Staff members for Rep. John Conyers (D-Michigan) met with Curtis last week to discuss the election allegations. Representatives for Sen. Bill Nelson (D-Florida) inquired about other allegations from Curtis that his former company spied on NASA.


The FBI in Tallahassee, Florida, has set up a meeting with Curtis, and Citizens for Responsibility and Ethics in Washington, or CREW, said it was trying to corroborate his claims about possible election fraud and NASA spying.


The group hopes that even if the election allegations aren't proven, they will inspire legislators to pass a law requiring voting software to be open to public inspection to help deter fraud and restore public confidence in the election process. The software code used in voting machines is considered proprietary and it is protected from public examination - an issue voting activists have been trying to address.


"I think Mr. Curtis helps make that issue a little more difficult to shunt aside," said CREW Executive Director Melani Sloan. "You don't even have to believe what he says (in order to be concerned about voting machines), just that he created a program. If he can do it, anyone can."


In September 2000, Curtis was working for Yang Enterprises in Oviedo, Florida, a software design firm that contracts with NASA, ExxonMobil and the Florida Department of Transportation, among other clients. According to Curtis, Feeney met with him and Lee Yang, the company's president, to request the voting software.


At the time, Feeney was Yang's corporate attorney and a registered lobbyist for the company as well as a member of Florida's legislature. A month later, he would become speaker of Florida's House of Representatives. In 2002 he was elected to Congress.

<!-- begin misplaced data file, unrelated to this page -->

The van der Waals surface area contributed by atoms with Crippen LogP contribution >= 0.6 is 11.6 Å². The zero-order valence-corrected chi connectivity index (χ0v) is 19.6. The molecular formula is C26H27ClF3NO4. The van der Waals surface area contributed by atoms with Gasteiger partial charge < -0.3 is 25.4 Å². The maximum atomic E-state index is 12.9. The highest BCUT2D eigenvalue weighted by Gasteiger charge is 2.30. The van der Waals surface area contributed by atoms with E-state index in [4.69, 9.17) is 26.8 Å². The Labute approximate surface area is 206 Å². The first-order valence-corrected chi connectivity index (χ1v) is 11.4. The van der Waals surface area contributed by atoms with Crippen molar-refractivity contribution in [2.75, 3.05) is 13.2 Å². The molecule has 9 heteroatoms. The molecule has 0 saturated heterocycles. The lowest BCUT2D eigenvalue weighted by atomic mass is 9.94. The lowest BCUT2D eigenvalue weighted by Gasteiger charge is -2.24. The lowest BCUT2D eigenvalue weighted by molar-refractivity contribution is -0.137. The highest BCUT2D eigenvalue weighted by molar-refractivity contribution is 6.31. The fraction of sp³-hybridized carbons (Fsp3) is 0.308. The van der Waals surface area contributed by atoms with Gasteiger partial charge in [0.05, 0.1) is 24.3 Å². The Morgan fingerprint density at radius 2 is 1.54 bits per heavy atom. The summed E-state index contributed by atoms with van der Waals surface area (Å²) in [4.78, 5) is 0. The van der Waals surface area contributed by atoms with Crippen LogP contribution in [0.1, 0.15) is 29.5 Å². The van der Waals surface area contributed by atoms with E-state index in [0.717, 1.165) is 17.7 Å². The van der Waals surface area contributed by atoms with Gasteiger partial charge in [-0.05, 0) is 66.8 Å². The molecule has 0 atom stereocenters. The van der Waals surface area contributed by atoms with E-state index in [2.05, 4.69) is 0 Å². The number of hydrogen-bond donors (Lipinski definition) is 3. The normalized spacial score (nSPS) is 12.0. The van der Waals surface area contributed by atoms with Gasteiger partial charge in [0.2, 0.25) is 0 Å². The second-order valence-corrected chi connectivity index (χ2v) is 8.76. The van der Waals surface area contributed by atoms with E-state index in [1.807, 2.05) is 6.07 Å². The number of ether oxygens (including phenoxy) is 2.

Curtis said Feeney asked for code that could go undetected on a voting machine and be easily triggered without any devices by anyone using the machine. Curtis had never seen source code for a voting machine, but in five hours, he said he designed code in Visual Basic that would launch if someone touched specific spots on the voting screen after selecting a candidate.


Once the code was activated, it would search the machine to see if the selected candidate's total was behind. If it was, the machine would award that candidate 51 percent of the total votes recorded on the machine and redistribute the remaining votes among the other candidates in the race.


Curtis said he initially believed Feeney wanted the code to see if such fraud were possible and to know how to detect it. The programmer told Feeney that such code could never be undetectable in source code, and he wrote a paper describing how to look for it. But when he gave the paper and code to his employer, Yang told him he was looking at it all wrong. They weren't looking at how to find code, Curtis said she told him. They needed code that couldn't be found.


"Her words were that it was needed to control the vote in West Palm Beach, Florida," Curtis said. "Once she said, 'We need to steal an election,' that put me back. I made it clear that I could not produce code that could do that and no one else should."


Curtis says he left the company in February 2001 because he found its ethics questionable. He doesn't know if his code was ever used.


Neither Feeney's spokeswoman nor election officials in Palm Beach County returned calls for comment. But a man who identified himself as Mike Cohen, Yang's executive assistant at the time whom Curtis said was in the meeting, told Wired News the meeting never occurred. Cohen said Curtis was "100 percent" wrong and that Cohen didn't attend such a meeting. He added he knew nothing of any meeting on the topic that occurred without him.


Yang attorney Michael O'Quinn called Curtis' assertions "absurd and categorically untrue." He said Curtis is an opportunist and a disgruntled former employee furthering an agenda by telling lies. According to O'Quinn, Curtis tried the same tactic in 2002 when he leveled other charges against Yang and Feeney.


Some details of Curtis' statements don't check out. West Palm Beach city didn't use touch-screen machines in 2000, something Curtis didn't know when Wired News spoke to him. It was the pregnant chad controversy in that year's presidential election that led Palm Beach county, where West Palm Beach resides, to replace its much-maligned punch-card system with touch-screen machines made by Sequoia Voting Systems in December 2001.


But Curtis said the program could have been adapted for use in the counting software used with punch-card machines and optical scan machines, or it could have been used on the new touch-screen machines in 2002, the year Feeney was elected to Congress.